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P3A.04: Cost-effectiveness of teduglutide in adult patients with intestinal failure: Markov modeling using traditional cost-effectiveness criteria

Raghu, Vikram1; Binion, David G.2; Smith, Kenneth J.3

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doi: 10.1097/01.tp.0000575656.24637.c8
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BACKGROUND: Adults with intestinal failure often undergo rehabilitation with the goal of enteral autonomy. However, at 5 years, intestinal failure has a 25% mortality with nearly half of the survivors remaining on parenteral nutrition (PN)[1]. Teduglutide is a GLP-2 analogue that promotes intestinal adaptation and can decrease PN dependence, resulting in enteral autonomy in some and decreased PN in many more. Unfortunately, teduglutide, an orphan drug, is expensive with an estimated cost of over $400,000 per year. The current study evaluated the cost-effectiveness of using teduglutide in adult patients with intestinal failure.

METHODS: A Markov model was used to evaluate the costs (in US dollars) and effectiveness (in quality-adjusted life years or QALYs) of treatment with a presumed starting age of 40 years. Parameters were obtained from published data or estimation. The primary effect modeled was the increased likelihood of reduced PN days/week when using teduglutide, leading to greater quality of life and lower daily PN costs. Future costs and utilities were discounted at 3% per year. Sensitivity analyses were performed on all model parameters.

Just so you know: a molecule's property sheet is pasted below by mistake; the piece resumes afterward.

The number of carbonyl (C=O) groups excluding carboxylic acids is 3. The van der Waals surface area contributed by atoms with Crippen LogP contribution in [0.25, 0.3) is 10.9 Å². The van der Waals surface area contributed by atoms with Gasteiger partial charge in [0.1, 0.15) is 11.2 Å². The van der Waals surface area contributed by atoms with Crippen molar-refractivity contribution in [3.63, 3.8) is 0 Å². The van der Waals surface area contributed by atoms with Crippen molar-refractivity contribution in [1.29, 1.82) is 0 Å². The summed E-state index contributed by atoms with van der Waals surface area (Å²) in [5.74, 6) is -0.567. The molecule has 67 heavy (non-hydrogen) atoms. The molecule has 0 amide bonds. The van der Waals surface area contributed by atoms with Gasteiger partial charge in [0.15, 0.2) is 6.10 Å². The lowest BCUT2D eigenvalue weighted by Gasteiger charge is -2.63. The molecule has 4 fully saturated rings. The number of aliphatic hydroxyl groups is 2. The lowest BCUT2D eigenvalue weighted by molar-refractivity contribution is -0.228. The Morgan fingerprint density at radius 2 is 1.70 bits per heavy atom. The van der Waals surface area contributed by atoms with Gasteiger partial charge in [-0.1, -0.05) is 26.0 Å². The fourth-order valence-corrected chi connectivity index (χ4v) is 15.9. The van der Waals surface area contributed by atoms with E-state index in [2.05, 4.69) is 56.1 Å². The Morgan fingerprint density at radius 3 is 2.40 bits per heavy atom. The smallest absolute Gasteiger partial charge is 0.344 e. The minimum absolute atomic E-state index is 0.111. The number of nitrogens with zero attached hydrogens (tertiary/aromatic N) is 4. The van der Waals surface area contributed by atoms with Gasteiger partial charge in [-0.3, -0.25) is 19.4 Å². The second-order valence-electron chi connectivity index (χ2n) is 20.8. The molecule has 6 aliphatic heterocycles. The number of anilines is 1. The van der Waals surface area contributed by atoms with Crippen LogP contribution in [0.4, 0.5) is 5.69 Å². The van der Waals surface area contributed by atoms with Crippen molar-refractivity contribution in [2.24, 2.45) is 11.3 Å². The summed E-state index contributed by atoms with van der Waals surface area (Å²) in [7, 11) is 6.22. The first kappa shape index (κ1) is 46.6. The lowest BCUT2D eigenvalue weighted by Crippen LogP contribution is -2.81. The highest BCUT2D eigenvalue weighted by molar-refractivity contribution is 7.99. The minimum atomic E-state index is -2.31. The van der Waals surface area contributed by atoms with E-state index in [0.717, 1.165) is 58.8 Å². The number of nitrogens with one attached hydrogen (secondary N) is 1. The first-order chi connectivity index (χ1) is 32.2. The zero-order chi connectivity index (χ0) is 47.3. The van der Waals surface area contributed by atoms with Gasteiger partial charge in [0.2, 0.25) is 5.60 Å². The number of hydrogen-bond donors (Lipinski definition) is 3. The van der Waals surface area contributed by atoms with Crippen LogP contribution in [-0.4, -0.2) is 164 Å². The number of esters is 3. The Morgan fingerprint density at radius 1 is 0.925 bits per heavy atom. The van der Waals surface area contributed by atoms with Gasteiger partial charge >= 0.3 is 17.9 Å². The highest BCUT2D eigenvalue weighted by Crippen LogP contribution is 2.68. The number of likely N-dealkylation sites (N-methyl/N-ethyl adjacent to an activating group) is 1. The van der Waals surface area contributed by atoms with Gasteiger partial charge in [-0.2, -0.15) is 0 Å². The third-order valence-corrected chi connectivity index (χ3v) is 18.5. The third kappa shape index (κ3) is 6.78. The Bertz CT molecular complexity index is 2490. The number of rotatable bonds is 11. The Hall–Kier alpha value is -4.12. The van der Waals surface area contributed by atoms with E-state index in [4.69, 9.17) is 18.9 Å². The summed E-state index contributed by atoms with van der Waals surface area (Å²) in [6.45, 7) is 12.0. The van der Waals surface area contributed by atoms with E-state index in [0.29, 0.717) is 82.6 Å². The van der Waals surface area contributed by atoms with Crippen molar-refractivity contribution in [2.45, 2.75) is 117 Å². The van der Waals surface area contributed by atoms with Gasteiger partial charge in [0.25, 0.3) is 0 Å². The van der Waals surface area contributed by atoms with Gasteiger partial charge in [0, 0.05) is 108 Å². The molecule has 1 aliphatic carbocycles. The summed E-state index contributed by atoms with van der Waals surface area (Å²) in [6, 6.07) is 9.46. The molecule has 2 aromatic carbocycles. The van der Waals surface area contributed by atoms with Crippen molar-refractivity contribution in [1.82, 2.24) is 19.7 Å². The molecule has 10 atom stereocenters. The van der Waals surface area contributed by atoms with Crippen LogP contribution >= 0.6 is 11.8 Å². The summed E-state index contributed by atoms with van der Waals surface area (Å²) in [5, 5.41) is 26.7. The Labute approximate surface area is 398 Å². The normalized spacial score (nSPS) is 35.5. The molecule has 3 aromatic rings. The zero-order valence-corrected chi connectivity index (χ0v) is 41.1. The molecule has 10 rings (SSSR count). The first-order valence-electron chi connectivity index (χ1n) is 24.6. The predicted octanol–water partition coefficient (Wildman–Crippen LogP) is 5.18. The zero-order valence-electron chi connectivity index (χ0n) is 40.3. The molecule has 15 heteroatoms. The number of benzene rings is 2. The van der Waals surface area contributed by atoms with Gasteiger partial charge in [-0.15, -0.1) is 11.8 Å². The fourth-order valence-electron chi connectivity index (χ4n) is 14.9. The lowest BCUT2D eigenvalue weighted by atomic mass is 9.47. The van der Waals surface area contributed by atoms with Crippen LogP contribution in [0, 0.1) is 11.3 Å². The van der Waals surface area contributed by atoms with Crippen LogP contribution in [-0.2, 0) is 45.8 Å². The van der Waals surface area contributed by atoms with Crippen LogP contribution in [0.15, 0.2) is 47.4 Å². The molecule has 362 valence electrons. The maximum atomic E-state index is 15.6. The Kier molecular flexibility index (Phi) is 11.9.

RESULTS: In the base scenario, teduglutide cost $949,910/QALY gained. On one-way sensitivity analysis, only reducing teduglutide cost decreased the cost/QALY gained to below the typical threshold of $100,000/QALY gained. Specifically, teduglutide cost would need to be reduced by over 65% for it to reach the threshold value (Figure 1). Probabilistic sensitivity analysis favored no teduglutide in 80% of iterations at a $100,000/QALY threshold (Figure 2). However, 13% of iterations actually found teduglutide therapy to be cost-saving.

Figure 1. One-way sensitivity analysis of the effect of cost of teduglutide on incremental cost-effectiveness ratio.

Figure 2. Cost-effectiveness acceptability curve from probabilistic sensitivity analysis.

CONCLUSIONS: In summary, teduglutide does not meet a traditional cost-effectiveness threshold as treatment for PN reduction in adult patients with intestinal failure compared to standard intestinal rehabilitation. Subpopulations that demonstrate maximum benefit could be cost-saving. Addressing cost alone would require a significant reduction in teduglutide price to improve cost-utility.

REFERENCES

1. Messing, B., et al., Long-term survival and parenteral nutrition dependence in adult patients with the short bowel syndrome. Gastroenterology, 1999. 117(5): p. 1043–50.

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